Lisa’s case isn’t unusual, according to lawyers and social workers who handle domestic violence and child maltreatment cases. In Massachusetts and nationwide, child welfare agencies often cite abuse victims for child neglect, essentially holding them responsible for their own victimization, these advocates say.
DCF says it works with victims of abuse to find safe options and support. But experts say that in practice, the agency’s approach is often punitive. A determination of neglect, while not a criminal charge, is often made with little input from the subjects and, because such findings are difficult to appeal, can have lasting consequences. They show up on background checks, limiting job prospects and other opportunities. In some cases, DCF action can also lead a judge to take children from domestic violence victims.
“It retraumatizes the person who has already gone through a traumatic event,” said Aimee Bouchard, a managing director at the Children and Family Law Division at the Committee for Public Counsel Services, the state agency that oversees public defenders.
In Lisa’s case, her neglect finding appeared on a background check months later, costing her a promising new job.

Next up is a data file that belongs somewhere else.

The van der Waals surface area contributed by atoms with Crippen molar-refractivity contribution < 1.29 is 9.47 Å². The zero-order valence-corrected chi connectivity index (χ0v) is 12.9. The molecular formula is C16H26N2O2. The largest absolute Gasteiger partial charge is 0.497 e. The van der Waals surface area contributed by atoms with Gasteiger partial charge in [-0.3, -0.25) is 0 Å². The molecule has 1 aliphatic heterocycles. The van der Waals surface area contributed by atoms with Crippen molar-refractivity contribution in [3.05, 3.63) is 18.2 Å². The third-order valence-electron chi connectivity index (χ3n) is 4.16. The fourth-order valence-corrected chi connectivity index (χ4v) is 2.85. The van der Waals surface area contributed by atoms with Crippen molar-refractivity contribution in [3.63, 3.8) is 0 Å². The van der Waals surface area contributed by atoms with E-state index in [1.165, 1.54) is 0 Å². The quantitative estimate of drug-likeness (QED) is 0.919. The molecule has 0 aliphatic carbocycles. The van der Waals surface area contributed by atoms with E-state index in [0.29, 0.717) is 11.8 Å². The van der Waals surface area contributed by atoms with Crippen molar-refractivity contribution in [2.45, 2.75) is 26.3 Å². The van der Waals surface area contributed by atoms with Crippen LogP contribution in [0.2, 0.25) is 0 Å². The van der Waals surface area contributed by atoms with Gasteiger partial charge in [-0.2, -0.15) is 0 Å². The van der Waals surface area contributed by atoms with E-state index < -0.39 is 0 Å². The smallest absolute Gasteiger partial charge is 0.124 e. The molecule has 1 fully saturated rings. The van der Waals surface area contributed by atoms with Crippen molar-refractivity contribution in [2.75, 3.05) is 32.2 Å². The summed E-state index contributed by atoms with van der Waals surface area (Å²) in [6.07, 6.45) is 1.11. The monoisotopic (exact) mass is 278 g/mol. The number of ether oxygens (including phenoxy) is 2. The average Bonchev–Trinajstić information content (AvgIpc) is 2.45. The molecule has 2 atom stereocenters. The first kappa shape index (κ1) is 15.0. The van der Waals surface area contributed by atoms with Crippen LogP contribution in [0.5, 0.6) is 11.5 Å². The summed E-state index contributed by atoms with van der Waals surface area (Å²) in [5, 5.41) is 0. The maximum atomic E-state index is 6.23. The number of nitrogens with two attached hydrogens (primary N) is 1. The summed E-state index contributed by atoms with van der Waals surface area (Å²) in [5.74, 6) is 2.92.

“This has ruined so many opportunities for me in so many ways,” said Lisa, who the Globe is referring to by her middle name to protect her privacy. “You’re basically blaming me for all of this when I had no part in it.”
In a statement, DCF spokesperson Andrea Grossman said the agency’s top priority is “safety and stability for the children whose families are involved in domestic violence cases.”
“DCF relies on information gleaned from law enforcement, abusive and non-abusive parents, children, and professionals such as doctors and teachers already involved with the family, to make the best possible child safety decisions with the information available to us at the time,” she said.
The agency’s guidelines on reporting child abuse and neglect acknowledge domestic violence cases do not always warrant DCF’s involvement, and that reporting such incidents to the agency can put the victim of abuse or children in the home at risk. Too often, though, the agency’s responses don’t reflect the knotty, complicated realities of abusive relationships, advocates say.
“The survivor has all the responsibility put on them to change the situation,” said Jackie Savage-Borne, senior program manager of violence intervention and prevention programs at Brigham and Women’s Hospital. “The messaging is that if you’re in a domestic violence situation, you’re not protecting your child.”
Even in cases where department workers determine children are otherwise well cared for, DCF has substantiated charges against victims, often saying they should have been aware of their partner’s potential for violence.
Nationally, just 15 states have policies that protect domestic violence victims from being held responsible for failing to protect their child from exposure to domestic violence as of 2021, according to an article in Child Maltreatment, a publication of the American Professional Society on the Abuse of Children. Massachusetts wasn’t one of them.